restarting the component having the closed address space.
15. The computer-readable storage medium of claim 10, wherein the operation further comprises:
receiving a request from a second component executing in the distributed system to restart the component having the closed address space; and
restarting the component having the closed address space.
16. A system, comprising:
one or more computer processors; and
a memory containing a program, which when executed by the one or more computer processors is configured to perform an operation for managing availability of a component executing in a distributed system, the component having an address space closed to the distributed system, wherein the operation comprises:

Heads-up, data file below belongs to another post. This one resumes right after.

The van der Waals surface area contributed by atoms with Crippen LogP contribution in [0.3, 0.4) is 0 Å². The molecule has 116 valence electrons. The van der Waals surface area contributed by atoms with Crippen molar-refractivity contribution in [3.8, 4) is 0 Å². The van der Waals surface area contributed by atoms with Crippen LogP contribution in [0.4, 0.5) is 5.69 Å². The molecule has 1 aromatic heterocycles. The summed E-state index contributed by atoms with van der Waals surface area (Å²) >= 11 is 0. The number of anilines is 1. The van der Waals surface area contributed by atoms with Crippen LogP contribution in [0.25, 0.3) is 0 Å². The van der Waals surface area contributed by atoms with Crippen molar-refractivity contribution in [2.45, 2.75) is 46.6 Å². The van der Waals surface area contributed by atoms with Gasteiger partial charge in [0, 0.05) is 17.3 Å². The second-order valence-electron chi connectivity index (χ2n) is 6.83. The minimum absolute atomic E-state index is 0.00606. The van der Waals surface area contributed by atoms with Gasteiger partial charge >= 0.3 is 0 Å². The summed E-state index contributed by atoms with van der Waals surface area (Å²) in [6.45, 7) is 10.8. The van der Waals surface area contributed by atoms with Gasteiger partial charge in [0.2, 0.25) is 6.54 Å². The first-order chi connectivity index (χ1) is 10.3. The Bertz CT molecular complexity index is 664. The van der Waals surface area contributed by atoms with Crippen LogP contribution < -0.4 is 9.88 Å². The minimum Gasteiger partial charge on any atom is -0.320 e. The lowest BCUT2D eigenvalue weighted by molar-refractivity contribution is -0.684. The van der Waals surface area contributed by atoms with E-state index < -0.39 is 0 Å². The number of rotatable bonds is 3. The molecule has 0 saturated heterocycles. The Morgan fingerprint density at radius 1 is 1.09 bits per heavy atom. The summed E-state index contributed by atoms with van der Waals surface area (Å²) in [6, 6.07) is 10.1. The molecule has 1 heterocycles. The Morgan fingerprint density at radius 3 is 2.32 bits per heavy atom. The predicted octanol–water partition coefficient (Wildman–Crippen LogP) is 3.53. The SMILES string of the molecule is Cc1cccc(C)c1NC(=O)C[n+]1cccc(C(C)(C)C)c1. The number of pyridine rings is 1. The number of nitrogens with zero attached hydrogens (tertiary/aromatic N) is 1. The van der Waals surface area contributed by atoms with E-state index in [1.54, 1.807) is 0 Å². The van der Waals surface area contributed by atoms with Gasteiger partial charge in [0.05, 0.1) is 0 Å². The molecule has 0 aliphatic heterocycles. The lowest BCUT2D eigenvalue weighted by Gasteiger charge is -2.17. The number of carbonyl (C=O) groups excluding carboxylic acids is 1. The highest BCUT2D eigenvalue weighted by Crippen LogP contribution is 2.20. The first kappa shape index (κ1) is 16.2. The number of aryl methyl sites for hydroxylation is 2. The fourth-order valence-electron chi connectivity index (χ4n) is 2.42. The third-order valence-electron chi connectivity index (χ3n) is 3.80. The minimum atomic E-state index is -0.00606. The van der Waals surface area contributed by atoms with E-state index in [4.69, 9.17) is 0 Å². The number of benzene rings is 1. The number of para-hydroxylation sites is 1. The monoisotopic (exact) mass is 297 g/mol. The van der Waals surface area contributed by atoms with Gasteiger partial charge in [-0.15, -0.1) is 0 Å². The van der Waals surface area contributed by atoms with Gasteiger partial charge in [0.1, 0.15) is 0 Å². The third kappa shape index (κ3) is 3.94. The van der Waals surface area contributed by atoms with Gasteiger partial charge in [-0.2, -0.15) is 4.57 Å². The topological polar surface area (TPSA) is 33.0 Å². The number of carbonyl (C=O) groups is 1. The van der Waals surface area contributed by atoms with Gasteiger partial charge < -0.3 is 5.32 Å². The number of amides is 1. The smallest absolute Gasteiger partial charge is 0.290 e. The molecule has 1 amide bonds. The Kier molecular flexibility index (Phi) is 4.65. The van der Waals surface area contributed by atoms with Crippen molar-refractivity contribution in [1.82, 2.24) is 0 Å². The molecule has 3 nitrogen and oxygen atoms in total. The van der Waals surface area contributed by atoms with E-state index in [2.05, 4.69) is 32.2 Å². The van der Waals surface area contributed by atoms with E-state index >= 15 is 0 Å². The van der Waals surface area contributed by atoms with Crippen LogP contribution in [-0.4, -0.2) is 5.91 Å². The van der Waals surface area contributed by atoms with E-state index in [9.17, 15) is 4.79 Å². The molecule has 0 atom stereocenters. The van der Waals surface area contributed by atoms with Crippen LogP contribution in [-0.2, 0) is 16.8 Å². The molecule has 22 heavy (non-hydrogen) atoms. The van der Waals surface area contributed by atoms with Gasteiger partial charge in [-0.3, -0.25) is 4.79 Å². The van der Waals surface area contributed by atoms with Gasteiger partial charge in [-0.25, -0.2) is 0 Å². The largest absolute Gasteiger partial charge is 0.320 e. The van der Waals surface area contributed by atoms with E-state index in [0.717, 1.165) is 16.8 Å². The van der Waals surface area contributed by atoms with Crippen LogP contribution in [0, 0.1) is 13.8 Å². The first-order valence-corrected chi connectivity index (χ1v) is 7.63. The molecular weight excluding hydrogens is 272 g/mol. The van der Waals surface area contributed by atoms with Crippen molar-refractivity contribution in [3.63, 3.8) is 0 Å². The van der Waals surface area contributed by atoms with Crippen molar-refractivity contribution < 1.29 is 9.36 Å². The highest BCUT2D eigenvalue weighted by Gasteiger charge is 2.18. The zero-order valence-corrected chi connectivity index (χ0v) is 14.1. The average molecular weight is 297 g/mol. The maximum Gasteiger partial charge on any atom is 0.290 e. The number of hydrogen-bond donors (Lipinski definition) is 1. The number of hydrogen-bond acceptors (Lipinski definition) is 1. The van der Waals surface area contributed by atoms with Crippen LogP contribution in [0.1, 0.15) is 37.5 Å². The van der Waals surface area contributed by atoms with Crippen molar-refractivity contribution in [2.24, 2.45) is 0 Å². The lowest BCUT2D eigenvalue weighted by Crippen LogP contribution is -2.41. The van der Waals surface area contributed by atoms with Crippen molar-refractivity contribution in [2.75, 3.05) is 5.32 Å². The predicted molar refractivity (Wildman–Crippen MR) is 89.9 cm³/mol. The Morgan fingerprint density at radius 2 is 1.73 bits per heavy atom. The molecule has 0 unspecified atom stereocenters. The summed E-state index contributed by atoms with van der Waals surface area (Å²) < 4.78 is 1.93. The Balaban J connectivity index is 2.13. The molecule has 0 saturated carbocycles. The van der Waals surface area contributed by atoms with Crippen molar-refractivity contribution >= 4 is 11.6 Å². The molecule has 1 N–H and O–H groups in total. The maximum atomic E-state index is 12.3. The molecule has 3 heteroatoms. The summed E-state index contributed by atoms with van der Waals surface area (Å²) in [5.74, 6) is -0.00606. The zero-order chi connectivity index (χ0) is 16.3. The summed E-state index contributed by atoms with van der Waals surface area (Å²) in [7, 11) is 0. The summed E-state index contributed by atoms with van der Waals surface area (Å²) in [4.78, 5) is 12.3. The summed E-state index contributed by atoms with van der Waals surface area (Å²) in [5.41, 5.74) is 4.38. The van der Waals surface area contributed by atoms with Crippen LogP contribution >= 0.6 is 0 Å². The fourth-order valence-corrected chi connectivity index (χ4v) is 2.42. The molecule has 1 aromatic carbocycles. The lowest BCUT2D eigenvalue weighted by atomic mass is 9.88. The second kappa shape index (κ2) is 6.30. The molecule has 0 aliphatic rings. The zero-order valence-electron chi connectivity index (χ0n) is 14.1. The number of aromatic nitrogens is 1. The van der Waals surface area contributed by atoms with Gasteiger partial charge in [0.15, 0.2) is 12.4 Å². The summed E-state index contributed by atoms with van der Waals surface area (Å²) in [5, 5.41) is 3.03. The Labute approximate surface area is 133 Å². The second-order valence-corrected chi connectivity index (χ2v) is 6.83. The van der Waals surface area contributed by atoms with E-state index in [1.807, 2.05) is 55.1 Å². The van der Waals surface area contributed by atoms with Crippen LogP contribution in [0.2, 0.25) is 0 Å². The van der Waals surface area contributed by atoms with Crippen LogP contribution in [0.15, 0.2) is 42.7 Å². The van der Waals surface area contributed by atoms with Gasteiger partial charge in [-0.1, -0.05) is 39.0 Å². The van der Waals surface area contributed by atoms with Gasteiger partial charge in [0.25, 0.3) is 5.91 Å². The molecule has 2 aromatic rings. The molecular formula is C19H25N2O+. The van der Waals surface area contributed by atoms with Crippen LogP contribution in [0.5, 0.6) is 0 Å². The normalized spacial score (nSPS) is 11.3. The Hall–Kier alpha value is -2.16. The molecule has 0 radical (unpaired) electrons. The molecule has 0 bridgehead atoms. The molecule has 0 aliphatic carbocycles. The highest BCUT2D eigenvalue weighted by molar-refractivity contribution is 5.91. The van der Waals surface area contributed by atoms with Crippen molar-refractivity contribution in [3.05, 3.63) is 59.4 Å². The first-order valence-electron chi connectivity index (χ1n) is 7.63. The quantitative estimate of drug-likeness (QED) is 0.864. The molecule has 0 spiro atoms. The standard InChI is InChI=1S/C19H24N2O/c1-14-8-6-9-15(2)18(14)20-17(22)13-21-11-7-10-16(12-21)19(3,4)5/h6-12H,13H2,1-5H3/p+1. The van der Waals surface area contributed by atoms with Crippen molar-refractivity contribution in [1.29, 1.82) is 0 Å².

monitoring one or more availability indications of the component within the distributed system;
analyzing the one or more availability indications of the component;
assigning an availability state to the component within the distributed system based on the of the one or more availability indications of the component; and
assigning an availability state to the component selected from at least:
(i) a first availability state indicating that the component is healthy;
(ii) a second availability state indicating that the component is hung; and
(iii) a third availability state indicating that the component is dead.
17. The system of claim 16, wherein the operation further comprises:
initiating execution of the component having the closed address space.
18. The system of claim 16, wherein the operation further comprises: